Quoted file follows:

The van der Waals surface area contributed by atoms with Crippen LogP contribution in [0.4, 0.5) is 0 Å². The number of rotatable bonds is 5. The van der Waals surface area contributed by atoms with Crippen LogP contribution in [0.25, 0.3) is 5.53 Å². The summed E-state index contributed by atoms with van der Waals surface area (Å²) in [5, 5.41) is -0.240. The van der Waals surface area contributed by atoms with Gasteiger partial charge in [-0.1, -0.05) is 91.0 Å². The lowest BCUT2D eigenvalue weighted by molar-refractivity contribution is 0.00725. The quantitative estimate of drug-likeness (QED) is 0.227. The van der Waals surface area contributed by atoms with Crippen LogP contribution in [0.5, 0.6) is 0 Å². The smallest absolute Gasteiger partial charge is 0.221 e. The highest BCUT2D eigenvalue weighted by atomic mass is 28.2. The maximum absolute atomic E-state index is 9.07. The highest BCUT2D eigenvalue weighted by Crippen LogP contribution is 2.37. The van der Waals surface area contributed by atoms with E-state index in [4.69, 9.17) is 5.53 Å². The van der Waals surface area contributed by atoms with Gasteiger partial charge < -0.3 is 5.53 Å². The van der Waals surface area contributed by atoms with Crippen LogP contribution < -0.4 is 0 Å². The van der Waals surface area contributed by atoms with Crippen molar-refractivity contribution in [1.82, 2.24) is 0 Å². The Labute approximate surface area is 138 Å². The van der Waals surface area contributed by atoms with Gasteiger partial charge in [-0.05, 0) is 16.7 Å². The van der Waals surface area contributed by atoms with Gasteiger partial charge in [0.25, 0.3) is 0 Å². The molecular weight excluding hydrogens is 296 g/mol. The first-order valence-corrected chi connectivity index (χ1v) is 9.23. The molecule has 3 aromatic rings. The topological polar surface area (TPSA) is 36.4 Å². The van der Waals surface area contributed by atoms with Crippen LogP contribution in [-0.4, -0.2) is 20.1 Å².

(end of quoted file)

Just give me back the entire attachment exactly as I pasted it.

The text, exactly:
The van der Waals surface area contributed by atoms with Crippen LogP contribution in [0.4, 0.5) is 0 Å². The number of rotatable bonds is 5. The van der Waals surface area contributed by atoms with Crippen LogP contribution in [0.25, 0.3) is 5.53 Å². The summed E-state index contributed by atoms with van der Waals surface area (Å²) in [5, 5.41) is -0.240. The van der Waals surface area contributed by atoms with Gasteiger partial charge in [-0.1, -0.05) is 91.0 Å². The lowest BCUT2D eigenvalue weighted by molar-refractivity contribution is 0.00725. The quantitative estimate of drug-likeness (QED) is 0.227. The van der Waals surface area contributed by atoms with Crippen LogP contribution in [0.5, 0.6) is 0 Å². The smallest absolute Gasteiger partial charge is 0.221 e. The highest BCUT2D eigenvalue weighted by atomic mass is 28.2. The maximum absolute atomic E-state index is 9.07. The highest BCUT2D eigenvalue weighted by Crippen LogP contribution is 2.37. The van der Waals surface area contributed by atoms with E-state index in [4.69, 9.17) is 5.53 Å². The van der Waals surface area contributed by atoms with Gasteiger partial charge < -0.3 is 5.53 Å². The van der Waals surface area contributed by atoms with Crippen LogP contribution < -0.4 is 0 Å². The van der Waals surface area contributed by atoms with Crippen molar-refractivity contribution in [1.82, 2.24) is 0 Å². The Labute approximate surface area is 138 Å². The van der Waals surface area contributed by atoms with Gasteiger partial charge in [-0.05, 0) is 16.7 Å². The van der Waals surface area contributed by atoms with Gasteiger partial charge in [0.25, 0.3) is 0 Å². The molecular weight excluding hydrogens is 296 g/mol. The first-order valence-corrected chi connectivity index (χ1v) is 9.23. The molecule has 3 aromatic rings. The topological polar surface area (TPSA) is 36.4 Å². The van der Waals surface area contributed by atoms with Crippen LogP contribution in [-0.4, -0.2) is 20.1 Å².